Pakistan will get aid from U.S.
The State Department said the ally can meet new conditions.
A top State Department official said Pakistan probably will be able to meet new conditions imposed by Congress to keep receiving U.S. military aid.
Lawmakers yesterday withheld $50 million of the Bush administration's $300 million aid request for Pakistan and required the administration to report that the country is fighting terrorism and respecting democratic rights before the money is released.
The department will probably be able to tell Congress that those conditions have been fulfilled, said Richard Boucher, the assistant secretary of state for South and Central Asian affairs.
"We're confident that we'll be able to report to Congress on developments in the areas that they've identified," he said yesterday during a conference call with reporters.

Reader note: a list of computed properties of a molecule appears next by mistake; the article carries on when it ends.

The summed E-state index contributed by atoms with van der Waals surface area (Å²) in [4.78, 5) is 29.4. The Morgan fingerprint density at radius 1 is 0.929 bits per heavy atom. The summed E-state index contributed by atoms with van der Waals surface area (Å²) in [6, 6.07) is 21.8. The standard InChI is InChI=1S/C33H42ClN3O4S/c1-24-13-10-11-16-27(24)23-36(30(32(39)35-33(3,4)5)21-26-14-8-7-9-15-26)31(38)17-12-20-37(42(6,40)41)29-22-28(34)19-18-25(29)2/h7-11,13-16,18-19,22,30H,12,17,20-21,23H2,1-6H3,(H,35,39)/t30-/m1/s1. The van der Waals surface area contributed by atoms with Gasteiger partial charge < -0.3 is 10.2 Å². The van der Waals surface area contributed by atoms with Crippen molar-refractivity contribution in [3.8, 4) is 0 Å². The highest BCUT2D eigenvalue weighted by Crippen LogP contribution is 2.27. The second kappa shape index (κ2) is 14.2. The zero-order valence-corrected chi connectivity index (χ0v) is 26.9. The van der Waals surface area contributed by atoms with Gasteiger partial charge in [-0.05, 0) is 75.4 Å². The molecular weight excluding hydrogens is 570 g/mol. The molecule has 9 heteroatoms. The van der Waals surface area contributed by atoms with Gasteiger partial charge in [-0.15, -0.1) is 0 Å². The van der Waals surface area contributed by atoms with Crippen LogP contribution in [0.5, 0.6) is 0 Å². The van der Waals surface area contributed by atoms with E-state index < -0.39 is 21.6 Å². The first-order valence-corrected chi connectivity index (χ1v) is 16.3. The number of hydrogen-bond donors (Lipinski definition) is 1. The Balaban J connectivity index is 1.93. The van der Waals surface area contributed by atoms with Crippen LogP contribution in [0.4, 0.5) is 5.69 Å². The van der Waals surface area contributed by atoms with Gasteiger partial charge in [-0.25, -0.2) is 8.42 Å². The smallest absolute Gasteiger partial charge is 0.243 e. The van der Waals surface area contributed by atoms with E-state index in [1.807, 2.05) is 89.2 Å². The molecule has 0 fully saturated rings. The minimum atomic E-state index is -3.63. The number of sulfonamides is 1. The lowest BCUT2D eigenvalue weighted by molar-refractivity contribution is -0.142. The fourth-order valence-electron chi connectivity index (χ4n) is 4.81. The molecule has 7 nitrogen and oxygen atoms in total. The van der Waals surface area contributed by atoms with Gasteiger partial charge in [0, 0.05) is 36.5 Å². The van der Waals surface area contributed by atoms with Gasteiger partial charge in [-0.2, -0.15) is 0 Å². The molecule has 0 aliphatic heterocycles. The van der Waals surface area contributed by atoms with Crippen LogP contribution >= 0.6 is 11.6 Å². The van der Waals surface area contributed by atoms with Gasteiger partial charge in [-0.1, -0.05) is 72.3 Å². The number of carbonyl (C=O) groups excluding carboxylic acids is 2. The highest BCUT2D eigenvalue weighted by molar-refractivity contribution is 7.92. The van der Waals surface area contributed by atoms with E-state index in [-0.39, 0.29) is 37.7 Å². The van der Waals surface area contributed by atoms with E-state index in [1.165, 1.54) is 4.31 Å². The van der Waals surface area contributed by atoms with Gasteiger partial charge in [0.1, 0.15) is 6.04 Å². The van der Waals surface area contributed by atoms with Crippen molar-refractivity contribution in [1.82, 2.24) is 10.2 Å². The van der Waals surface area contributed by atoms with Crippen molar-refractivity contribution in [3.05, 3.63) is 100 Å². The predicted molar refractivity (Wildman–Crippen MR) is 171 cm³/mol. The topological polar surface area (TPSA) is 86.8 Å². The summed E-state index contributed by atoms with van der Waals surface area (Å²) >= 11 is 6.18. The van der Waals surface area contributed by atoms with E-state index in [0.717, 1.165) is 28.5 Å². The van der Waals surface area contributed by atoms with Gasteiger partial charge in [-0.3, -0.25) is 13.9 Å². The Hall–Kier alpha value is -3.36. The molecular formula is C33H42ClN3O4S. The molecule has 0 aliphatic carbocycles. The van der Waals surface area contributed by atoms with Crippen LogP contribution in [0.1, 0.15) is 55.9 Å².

Boucher said Pakistan's parliamentary elections, scheduled for next month, can be held freely and fairly, even though the country was under emergency rule from Nov. 3 until Dec. 15.
Under emergency rule, President Pervez Musharraf jailed opposition supporters, restricted the news media, and replaced Supreme Court justices with pliant appointees.
"Lifting of the emergency was a big step, removing a heavy burden that had been placed on the election period," Boucher said.
Boucher said the money in question would pay for military equipment used by the Pakistani armed forces to combat terrorists and Islamic extremists. The equipment includes missiles, tactical radios, and P-3C maritime surveillance aircraft manufactured by Bethesda, Md.-based Lockheed Martin Corp.
Congress imposed the reporting requirements on the $50 million in an appropriations measure approved this week.
The legislation requires the Bush administration to report that Musharraf is making efforts to combat terrorism and toward greater democracy, including holding "inclusive democratic" elections; restoring an independent judiciary; releasing political detainees and ending harassment of critics.